House of Lords reform: How much will 36 new peers cost the UK? Staggering sum revealed

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Today it was announced Prime Minister Boris Johnson has put forward 36 people for peerages. The announcements were made in the PM’s honours list, which marks the first anniversary of Mr Johnson becoming Prime Minister. Here’s how much the new addition of peers in the House of Lords will cost the UK.

Who has been included on the PM’s honours list?

Many of those included on Mr Johnson’s honours list have served in a political capacity.

Many included in the list have also been staunch supporters of Brexit, including former Labour MP’s Kate Hoey and Gisela Stuart.

Former England cricket captain Sir Ian Botham was also included on the PM’s list, in respect to his enthusiastic campaigning for Brexit.

However, Mr Johnson has also included some Remain supporters in his list of nominations.

Ken Clarke, former Father of the House of Commons, and ex-Chancellor Philip Hammond have both been given peerages, despite the fact Mr Johnson stripped them of the Tory whip last year after they rejected his proposed Brexit agenda.

Mr Johnson has also awarded a peerage to ex-Scottish Conservatives leader Ruth Davidson.

Ex-PM Theresa May’s husband, Philip May, is also destined for a knighthood.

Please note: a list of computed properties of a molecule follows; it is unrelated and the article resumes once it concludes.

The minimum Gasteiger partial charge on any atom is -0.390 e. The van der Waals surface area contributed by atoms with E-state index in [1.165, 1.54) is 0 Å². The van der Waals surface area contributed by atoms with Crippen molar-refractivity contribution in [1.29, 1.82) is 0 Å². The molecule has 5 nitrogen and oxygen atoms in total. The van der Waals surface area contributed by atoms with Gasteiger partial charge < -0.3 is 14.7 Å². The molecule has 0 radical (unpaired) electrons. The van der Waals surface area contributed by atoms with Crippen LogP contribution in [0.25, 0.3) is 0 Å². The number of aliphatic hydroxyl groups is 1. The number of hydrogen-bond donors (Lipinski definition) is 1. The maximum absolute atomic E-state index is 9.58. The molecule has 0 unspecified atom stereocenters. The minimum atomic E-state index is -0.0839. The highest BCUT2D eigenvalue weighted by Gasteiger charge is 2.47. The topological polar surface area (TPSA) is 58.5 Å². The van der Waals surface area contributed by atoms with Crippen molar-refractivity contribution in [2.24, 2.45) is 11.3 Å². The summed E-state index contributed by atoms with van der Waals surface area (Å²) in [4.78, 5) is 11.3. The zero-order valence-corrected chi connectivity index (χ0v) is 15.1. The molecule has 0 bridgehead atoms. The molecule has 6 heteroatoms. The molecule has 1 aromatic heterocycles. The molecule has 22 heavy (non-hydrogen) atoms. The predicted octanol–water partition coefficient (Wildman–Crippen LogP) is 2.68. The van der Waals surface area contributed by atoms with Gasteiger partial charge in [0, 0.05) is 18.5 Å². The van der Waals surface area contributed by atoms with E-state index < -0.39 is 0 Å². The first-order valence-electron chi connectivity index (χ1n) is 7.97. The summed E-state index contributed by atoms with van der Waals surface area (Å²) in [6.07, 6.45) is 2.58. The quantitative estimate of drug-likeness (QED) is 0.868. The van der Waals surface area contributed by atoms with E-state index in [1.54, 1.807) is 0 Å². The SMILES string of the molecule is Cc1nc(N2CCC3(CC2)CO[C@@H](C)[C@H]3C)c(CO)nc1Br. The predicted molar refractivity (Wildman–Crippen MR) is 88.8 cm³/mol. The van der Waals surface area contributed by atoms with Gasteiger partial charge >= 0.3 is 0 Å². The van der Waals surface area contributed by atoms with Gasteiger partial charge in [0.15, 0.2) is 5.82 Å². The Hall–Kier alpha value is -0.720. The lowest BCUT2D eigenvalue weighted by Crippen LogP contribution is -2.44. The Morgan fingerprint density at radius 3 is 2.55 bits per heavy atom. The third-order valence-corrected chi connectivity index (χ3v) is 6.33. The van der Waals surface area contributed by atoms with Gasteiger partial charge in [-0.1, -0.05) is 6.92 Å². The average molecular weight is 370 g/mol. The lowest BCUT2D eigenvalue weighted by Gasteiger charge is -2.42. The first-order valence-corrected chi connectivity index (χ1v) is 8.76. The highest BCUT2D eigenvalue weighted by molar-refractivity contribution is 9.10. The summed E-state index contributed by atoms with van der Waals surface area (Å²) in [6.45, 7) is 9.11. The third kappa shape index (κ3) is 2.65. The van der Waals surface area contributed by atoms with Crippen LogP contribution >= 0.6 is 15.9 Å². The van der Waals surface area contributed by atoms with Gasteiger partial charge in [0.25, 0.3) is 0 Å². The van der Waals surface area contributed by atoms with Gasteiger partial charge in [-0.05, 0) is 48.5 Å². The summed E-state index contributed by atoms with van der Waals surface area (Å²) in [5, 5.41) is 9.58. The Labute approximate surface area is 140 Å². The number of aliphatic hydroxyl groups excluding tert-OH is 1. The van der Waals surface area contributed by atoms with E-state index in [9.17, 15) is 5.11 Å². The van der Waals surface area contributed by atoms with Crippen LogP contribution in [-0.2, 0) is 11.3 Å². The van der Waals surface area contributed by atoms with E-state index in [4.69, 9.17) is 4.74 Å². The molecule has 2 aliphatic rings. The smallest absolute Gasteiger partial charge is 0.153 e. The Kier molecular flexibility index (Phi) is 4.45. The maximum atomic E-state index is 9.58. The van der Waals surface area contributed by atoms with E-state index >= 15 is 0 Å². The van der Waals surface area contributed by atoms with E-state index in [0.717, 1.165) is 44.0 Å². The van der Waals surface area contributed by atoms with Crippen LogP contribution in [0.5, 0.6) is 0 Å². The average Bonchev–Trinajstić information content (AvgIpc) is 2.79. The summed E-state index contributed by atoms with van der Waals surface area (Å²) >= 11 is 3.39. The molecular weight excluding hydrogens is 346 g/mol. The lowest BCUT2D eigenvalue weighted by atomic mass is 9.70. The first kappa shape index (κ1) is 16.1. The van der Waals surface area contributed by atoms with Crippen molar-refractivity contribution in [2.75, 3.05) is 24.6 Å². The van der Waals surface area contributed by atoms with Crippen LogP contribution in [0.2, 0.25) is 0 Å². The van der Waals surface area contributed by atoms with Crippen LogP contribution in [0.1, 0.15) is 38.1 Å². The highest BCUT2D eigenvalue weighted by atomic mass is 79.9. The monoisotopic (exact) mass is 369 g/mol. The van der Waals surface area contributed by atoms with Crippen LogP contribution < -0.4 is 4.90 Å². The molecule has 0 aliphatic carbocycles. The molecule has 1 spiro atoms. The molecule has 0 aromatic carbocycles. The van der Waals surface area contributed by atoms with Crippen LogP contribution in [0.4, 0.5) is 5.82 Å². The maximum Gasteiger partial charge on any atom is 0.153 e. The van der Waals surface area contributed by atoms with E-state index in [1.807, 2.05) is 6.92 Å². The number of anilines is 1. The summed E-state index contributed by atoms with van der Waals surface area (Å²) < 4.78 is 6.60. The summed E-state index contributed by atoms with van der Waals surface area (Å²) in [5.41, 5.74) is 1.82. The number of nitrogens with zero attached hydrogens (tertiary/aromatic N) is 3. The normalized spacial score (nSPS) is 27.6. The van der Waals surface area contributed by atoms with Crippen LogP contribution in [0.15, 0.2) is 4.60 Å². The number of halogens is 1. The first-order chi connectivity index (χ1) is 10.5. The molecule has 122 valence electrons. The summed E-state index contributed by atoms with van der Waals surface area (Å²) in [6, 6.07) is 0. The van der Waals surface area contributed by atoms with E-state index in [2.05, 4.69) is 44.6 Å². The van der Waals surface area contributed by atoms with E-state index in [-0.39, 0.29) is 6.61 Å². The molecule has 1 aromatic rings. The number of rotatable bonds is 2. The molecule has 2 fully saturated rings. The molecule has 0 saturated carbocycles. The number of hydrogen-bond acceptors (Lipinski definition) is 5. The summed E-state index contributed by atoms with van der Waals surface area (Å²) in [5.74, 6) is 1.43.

Conservative former MPs Sir Henry Bellingham, Nicholas Herbert, Mark Lancaster, Sir Patrick McLoughlin and Ed Vaizey also made the Prime Minister’s list.

As the former Westminster leader of the Democratic Unionist Party (DUP), Nigel Dodds was also nominated.

Mr Johnson has also included his younger brother and former junior minister, Jo Johnson, on the list of peerages, which many have criticised as cronyism on the part of the Prime Minister.

The SNP’s Cabinet Office spokesman Pete Wishart said the Prime Minister is “handing out jobs for life in the unelected House of Lords to friends and those who have done him favours”.

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How much will 36 new peers cost the UK?

As an unelected body, many have been critical of the influence the House of Lords still has today on British politics, and many are also critical of the cost of the House to the taxpayer.

Darren Hughes, chief executive of the Electoral Reform Society, said 36 new peers are likely to cost a staggering sum to the taxpayer.

Mr Hughes said: “Based on the average claim of a peer, the 36 new peers are likely to cost £1.1 million a year in expenses from the taxpayer.

“By appointing a host of ex-MPs, party loyalists and his own brother, the PM is inviting total derision.

“That he can get away with it shows what a private member’s club this house is.”

The addition of 36 new peers will also significantly increase the size of the House of Lords even further, Mr Hughes added.

He said: “The Lords was already the largest second chamber in the world. There are now over 800 unelected peers, voting on our laws for life.

“Is packing the Lords with party loyalists really a priority, as a pandemic rages across the world?

“This move is an absolute insult to voters. This is making a mockery of democracy.

“Today marks a nail in the coffin for the idea that the Lords is some kind of independent chamber of experts.

“It is a house of cronies and party loyalists – we need to see it scrapped and replaced with a fair-elected chamber that’s fit for a democracy.”

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